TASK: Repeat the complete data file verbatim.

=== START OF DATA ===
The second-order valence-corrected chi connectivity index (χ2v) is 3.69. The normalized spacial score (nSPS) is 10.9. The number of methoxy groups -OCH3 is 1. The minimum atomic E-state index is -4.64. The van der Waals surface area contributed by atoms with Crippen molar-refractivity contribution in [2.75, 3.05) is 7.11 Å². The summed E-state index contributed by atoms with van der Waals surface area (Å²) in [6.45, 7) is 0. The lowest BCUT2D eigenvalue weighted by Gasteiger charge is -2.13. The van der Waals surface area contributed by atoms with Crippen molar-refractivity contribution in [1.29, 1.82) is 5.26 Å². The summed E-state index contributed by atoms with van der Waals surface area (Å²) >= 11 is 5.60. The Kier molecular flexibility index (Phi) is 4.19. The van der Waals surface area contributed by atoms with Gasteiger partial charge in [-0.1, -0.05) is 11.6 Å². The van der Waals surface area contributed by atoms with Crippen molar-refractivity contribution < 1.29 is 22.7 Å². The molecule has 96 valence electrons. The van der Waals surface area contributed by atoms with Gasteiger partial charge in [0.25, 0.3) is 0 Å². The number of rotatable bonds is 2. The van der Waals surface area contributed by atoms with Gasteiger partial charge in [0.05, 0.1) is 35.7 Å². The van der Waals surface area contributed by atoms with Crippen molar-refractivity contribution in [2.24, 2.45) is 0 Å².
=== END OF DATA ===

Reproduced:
The second-order valence-corrected chi connectivity index (χ2v) is 3.69. The normalized spacial score (nSPS) is 10.9. The number of methoxy groups -OCH3 is 1. The minimum atomic E-state index is -4.64. The van der Waals surface area contributed by atoms with Crippen molar-refractivity contribution in [2.75, 3.05) is 7.11 Å². The summed E-state index contributed by atoms with van der Waals surface area (Å²) in [6.45, 7) is 0. The lowest BCUT2D eigenvalue weighted by Gasteiger charge is -2.13. The van der Waals surface area contributed by atoms with Crippen molar-refractivity contribution in [1.29, 1.82) is 5.26 Å². The summed E-state index contributed by atoms with van der Waals surface area (Å²) >= 11 is 5.60. The Kier molecular flexibility index (Phi) is 4.19. The van der Waals surface area contributed by atoms with Gasteiger partial charge in [-0.1, -0.05) is 11.6 Å². The van der Waals surface area contributed by atoms with Crippen molar-refractivity contribution < 1.29 is 22.7 Å². The molecule has 96 valence electrons. The van der Waals surface area contributed by atoms with Gasteiger partial charge in [0.25, 0.3) is 0 Å². The number of rotatable bonds is 2. The van der Waals surface area contributed by atoms with Gasteiger partial charge in [0.05, 0.1) is 35.7 Å². The van der Waals surface area contributed by atoms with Crippen molar-refractivity contribution in [2.24, 2.45) is 0 Å².